Faculty in area studies or literature and language departments are increasingly asked to organize film series, yet PhD and MA programs rarely prepare graduate students for such endeavors. Film festivals in particular offer scholars a unique opportunity to connect with broader audiences, and this course trains students in the critical implications of festival organization. Students will develop both practical curatorial experience and a greater historical understanding of the film festival as a phenomenon, while also examining what it means to translate their area studies expertise for new publics.
The cinema of the Hispanic world will be our case study. Students will study recent trends in Spanish and Latin American film, while also connecting with local and international experts in film programming, including people at the Guanajuato Film Festival, Seattle International Film Festival, the Seattle Latino Film Festival, the Cervantes Institute, and the Sitges Film Festival. Most importantly, students will work throughout the quarter in small curatorial groups to prepare a small-scale film festival for Latino high school students in Washington state, with all of the relevant accompanying documentation. This course is also listed as “Hispanic Film Programming and the Film Festival Phenomenon.” It arises from Reimagining the Humanities PhD and Reaching New Publics, a program of the Simpson Center for the Humanities that envisions new forms of public-facing and collaborative scholarship.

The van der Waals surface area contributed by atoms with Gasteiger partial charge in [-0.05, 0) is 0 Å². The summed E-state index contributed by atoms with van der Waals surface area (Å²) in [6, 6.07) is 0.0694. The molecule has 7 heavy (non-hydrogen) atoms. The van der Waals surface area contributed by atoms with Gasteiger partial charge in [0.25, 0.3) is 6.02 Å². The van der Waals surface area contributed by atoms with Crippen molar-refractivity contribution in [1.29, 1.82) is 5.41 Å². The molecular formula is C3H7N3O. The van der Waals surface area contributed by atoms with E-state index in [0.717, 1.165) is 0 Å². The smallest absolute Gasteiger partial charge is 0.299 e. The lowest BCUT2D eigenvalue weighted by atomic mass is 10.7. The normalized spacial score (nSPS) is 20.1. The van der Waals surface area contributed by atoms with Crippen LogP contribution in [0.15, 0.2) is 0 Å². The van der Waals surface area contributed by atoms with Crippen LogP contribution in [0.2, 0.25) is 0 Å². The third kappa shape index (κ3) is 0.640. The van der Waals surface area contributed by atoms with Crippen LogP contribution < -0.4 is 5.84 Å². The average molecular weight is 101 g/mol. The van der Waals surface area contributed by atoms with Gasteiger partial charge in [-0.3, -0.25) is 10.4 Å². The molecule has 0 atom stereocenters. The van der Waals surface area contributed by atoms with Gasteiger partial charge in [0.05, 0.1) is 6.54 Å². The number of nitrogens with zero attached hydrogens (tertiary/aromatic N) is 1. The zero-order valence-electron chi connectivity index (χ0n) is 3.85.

Meeting Times and Location
Tuesdays | 2:30-5:20 pm
Leigh Mercer is Associate Professor of Spanish & Portuguese Studies and the author of Urbanism and Urbanity: The Spanish Bourgeois Novel and Contemporary Customs (1845-1925). She is working on a new book titled An Incoherent Voyage: Spanish Cinema Pioneers, Between Technophilia and Technophobia. She earned a PhD from Brown University in 2004.